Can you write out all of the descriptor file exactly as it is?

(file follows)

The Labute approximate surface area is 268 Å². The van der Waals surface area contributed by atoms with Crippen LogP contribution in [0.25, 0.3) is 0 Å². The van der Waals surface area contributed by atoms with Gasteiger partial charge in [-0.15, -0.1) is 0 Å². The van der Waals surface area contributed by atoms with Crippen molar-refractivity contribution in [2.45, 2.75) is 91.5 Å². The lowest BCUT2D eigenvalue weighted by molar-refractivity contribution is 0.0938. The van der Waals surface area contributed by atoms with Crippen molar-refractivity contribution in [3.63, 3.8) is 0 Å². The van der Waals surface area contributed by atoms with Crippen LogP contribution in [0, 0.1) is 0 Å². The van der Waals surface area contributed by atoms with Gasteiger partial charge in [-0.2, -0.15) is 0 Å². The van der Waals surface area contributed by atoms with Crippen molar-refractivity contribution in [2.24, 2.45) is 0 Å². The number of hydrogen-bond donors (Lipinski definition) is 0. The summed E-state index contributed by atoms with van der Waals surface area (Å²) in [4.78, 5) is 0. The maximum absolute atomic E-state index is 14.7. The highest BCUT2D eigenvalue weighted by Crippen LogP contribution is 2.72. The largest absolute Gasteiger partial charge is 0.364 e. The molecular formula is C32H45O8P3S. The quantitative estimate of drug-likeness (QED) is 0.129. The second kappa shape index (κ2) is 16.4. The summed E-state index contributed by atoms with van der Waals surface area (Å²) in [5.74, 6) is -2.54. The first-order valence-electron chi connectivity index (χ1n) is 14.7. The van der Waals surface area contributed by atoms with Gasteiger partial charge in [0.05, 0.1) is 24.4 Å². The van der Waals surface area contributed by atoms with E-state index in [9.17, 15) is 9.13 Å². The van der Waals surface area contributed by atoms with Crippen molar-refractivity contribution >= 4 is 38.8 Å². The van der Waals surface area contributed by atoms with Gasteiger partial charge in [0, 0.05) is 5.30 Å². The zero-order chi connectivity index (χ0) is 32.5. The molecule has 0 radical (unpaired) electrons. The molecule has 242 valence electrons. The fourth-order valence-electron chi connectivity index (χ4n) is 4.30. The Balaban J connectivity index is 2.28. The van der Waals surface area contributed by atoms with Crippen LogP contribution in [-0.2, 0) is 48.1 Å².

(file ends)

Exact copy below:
The Labute approximate surface area is 268 Å². The van der Waals surface area contributed by atoms with Crippen LogP contribution in [0.25, 0.3) is 0 Å². The van der Waals surface area contributed by atoms with Gasteiger partial charge in [-0.15, -0.1) is 0 Å². The van der Waals surface area contributed by atoms with Crippen molar-refractivity contribution in [2.45, 2.75) is 91.5 Å². The lowest BCUT2D eigenvalue weighted by molar-refractivity contribution is 0.0938. The van der Waals surface area contributed by atoms with Crippen molar-refractivity contribution in [3.63, 3.8) is 0 Å². The van der Waals surface area contributed by atoms with Crippen LogP contribution in [0, 0.1) is 0 Å². The van der Waals surface area contributed by atoms with Gasteiger partial charge in [-0.2, -0.15) is 0 Å². The van der Waals surface area contributed by atoms with Crippen molar-refractivity contribution in [2.24, 2.45) is 0 Å². The number of hydrogen-bond donors (Lipinski definition) is 0. The summed E-state index contributed by atoms with van der Waals surface area (Å²) in [4.78, 5) is 0. The maximum absolute atomic E-state index is 14.7. The highest BCUT2D eigenvalue weighted by Crippen LogP contribution is 2.72. The largest absolute Gasteiger partial charge is 0.364 e. The molecular formula is C32H45O8P3S. The quantitative estimate of drug-likeness (QED) is 0.129. The second kappa shape index (κ2) is 16.4. The summed E-state index contributed by atoms with van der Waals surface area (Å²) in [5.74, 6) is -2.54. The first-order valence-electron chi connectivity index (χ1n) is 14.7. The van der Waals surface area contributed by atoms with Gasteiger partial charge in [0.05, 0.1) is 24.4 Å². The van der Waals surface area contributed by atoms with E-state index in [9.17, 15) is 9.13 Å². The van der Waals surface area contributed by atoms with Crippen molar-refractivity contribution >= 4 is 38.8 Å². The van der Waals surface area contributed by atoms with Gasteiger partial charge in [0, 0.05) is 5.30 Å². The zero-order chi connectivity index (χ0) is 32.5. The molecule has 0 radical (unpaired) electrons. The molecule has 242 valence electrons. The fourth-order valence-electron chi connectivity index (χ4n) is 4.30. The Balaban J connectivity index is 2.28. The van der Waals surface area contributed by atoms with Crippen LogP contribution in [-0.2, 0) is 48.1 Å².